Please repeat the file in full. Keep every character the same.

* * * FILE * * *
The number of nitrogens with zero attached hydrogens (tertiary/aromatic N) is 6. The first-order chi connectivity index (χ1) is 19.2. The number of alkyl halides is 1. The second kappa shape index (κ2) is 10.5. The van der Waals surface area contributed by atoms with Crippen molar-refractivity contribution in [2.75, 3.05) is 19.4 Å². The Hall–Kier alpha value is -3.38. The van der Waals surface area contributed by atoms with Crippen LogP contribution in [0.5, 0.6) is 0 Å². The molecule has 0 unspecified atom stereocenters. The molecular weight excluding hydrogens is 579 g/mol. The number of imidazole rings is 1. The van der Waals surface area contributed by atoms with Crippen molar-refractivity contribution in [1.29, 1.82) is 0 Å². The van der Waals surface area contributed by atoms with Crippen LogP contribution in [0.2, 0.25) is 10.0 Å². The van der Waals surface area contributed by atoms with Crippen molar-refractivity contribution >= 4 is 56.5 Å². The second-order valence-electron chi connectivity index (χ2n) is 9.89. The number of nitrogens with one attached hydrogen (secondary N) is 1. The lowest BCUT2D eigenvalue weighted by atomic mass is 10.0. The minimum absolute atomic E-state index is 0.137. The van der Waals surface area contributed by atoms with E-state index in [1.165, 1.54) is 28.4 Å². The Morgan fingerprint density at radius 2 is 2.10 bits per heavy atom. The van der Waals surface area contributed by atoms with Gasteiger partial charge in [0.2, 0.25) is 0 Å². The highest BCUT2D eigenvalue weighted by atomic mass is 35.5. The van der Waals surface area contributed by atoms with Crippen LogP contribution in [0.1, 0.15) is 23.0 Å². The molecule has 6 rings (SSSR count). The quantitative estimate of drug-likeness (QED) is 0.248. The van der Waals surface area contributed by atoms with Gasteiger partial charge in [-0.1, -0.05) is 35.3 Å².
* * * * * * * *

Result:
The number of nitrogens with zero attached hydrogens (tertiary/aromatic N) is 6. The first-order chi connectivity index (χ1) is 19.2. The number of alkyl halides is 1. The second kappa shape index (κ2) is 10.5. The van der Waals surface area contributed by atoms with Crippen molar-refractivity contribution in [2.75, 3.05) is 19.4 Å². The Hall–Kier alpha value is -3.38. The van der Waals surface area contributed by atoms with Crippen LogP contribution in [0.5, 0.6) is 0 Å². The molecule has 0 unspecified atom stereocenters. The molecular weight excluding hydrogens is 579 g/mol. The number of imidazole rings is 1. The van der Waals surface area contributed by atoms with Crippen molar-refractivity contribution in [1.29, 1.82) is 0 Å². The van der Waals surface area contributed by atoms with Crippen LogP contribution in [0.2, 0.25) is 10.0 Å². The van der Waals surface area contributed by atoms with Crippen molar-refractivity contribution >= 4 is 56.5 Å². The second-order valence-electron chi connectivity index (χ2n) is 9.89. The number of nitrogens with one attached hydrogen (secondary N) is 1. The lowest BCUT2D eigenvalue weighted by atomic mass is 10.0. The minimum absolute atomic E-state index is 0.137. The van der Waals surface area contributed by atoms with E-state index in [1.165, 1.54) is 28.4 Å². The Morgan fingerprint density at radius 2 is 2.10 bits per heavy atom. The van der Waals surface area contributed by atoms with Gasteiger partial charge in [0.2, 0.25) is 0 Å². The highest BCUT2D eigenvalue weighted by atomic mass is 35.5. The van der Waals surface area contributed by atoms with Crippen LogP contribution in [0.1, 0.15) is 23.0 Å². The molecule has 6 rings (SSSR count). The quantitative estimate of drug-likeness (QED) is 0.248. The van der Waals surface area contributed by atoms with Gasteiger partial charge in [-0.1, -0.05) is 35.3 Å².